The second in an occasional series of posts reflecting on bits and pieces I’ve learned teaching Creative Writing both previously at UEA and St Mary’s University, Twickenham, and now, at City, University of London, where I run the MA/MFA Creative Writing, which is now recruiting for September 2021 entry.
How long should a chapter be?
This is a question I’ve been asked in class by novel-writing students, and it’s not a stupid question. Chapters are odd things, that we tend to take for granted, and that most of us won’t have thought properly about until we try to write one. Or, once we’ve started writing one, when we ask ourselves when we are supposed to stop.
The best way of thinking about chapters (like so much else in writing) will be to think of it from the reader’s point of view. A reader sees chapters first of all as way of measuring a book. A book is divided into chapters like a Terry’s Chocolate Orange is divided into segments. Eat one segment, and you might get an immediate sense of whether you will want to eat the whole thing in one go, or spread the pieces out. Chapters give a sense of scale, then, and also a sense of rhythm. Even though chapters aren’t necessarily all the same size, like Chocolate Orange segments, they will tend to be more or less the same.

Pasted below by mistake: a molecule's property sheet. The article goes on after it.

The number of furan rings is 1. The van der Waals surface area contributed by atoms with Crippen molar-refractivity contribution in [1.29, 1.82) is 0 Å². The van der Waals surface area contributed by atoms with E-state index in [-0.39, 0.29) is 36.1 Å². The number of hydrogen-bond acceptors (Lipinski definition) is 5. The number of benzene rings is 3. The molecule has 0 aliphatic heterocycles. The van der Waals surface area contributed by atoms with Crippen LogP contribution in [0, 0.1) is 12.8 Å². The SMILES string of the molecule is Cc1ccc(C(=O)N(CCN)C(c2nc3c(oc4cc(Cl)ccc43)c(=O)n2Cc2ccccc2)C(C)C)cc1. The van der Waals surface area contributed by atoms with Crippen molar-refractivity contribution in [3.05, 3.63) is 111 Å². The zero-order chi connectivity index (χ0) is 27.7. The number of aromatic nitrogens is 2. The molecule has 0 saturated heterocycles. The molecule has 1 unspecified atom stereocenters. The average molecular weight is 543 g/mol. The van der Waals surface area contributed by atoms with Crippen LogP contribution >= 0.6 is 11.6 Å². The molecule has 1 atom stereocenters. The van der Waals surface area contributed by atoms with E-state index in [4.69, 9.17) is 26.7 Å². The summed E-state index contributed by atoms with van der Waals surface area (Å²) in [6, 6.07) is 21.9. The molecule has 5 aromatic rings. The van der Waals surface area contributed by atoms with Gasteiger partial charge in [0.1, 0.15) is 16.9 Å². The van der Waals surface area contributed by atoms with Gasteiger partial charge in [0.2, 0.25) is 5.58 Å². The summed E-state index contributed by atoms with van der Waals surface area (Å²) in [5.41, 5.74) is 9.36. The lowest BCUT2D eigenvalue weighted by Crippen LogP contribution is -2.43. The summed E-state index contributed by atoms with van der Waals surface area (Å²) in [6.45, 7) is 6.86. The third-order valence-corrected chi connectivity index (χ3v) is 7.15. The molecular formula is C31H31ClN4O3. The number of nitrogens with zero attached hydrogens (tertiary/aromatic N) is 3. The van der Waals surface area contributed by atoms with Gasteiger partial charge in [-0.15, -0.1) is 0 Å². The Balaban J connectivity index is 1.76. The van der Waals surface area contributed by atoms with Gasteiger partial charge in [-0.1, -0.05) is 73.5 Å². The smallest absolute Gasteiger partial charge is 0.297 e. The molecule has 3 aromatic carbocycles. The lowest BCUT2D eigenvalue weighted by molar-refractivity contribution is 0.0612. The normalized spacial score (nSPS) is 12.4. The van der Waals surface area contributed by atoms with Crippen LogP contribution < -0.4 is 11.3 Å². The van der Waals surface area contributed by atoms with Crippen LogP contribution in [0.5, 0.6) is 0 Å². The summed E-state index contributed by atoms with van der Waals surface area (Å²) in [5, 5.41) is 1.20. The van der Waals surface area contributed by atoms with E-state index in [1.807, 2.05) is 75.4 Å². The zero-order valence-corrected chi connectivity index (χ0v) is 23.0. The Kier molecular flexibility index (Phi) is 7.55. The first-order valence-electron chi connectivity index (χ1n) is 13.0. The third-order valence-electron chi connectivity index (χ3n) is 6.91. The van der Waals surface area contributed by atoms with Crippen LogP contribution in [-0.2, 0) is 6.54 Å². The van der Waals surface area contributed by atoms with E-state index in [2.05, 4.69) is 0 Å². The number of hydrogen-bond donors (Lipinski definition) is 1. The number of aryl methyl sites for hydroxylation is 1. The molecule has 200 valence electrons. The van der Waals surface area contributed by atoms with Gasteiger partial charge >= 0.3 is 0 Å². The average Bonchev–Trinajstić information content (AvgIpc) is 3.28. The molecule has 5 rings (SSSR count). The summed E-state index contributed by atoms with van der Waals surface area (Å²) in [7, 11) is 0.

Once upon a time, that decision – of how many chapters to ‘eat’ in one go – wasn’t left to the reader. In the Nineteenth Century, novels were usually serialised, published one chapter at a time in weekly or monthly periodicals, and only collected as a book once they were finished. (It wasn’t just commercial novels that were serialised. Henry James’s Portrait of a Lady and Flaubert’s Madame Bovary were originally published this way.)
This led to two results for novels: they tended to get longer, as writers padded out and extended storylines that were proving popular with readers; and novelists learned to end chapters on a cliff-hanger, an unresolved plot element that would not just make readers want to know what happened next, but would stick in their heads for the week or month until the next instalment.Continue reading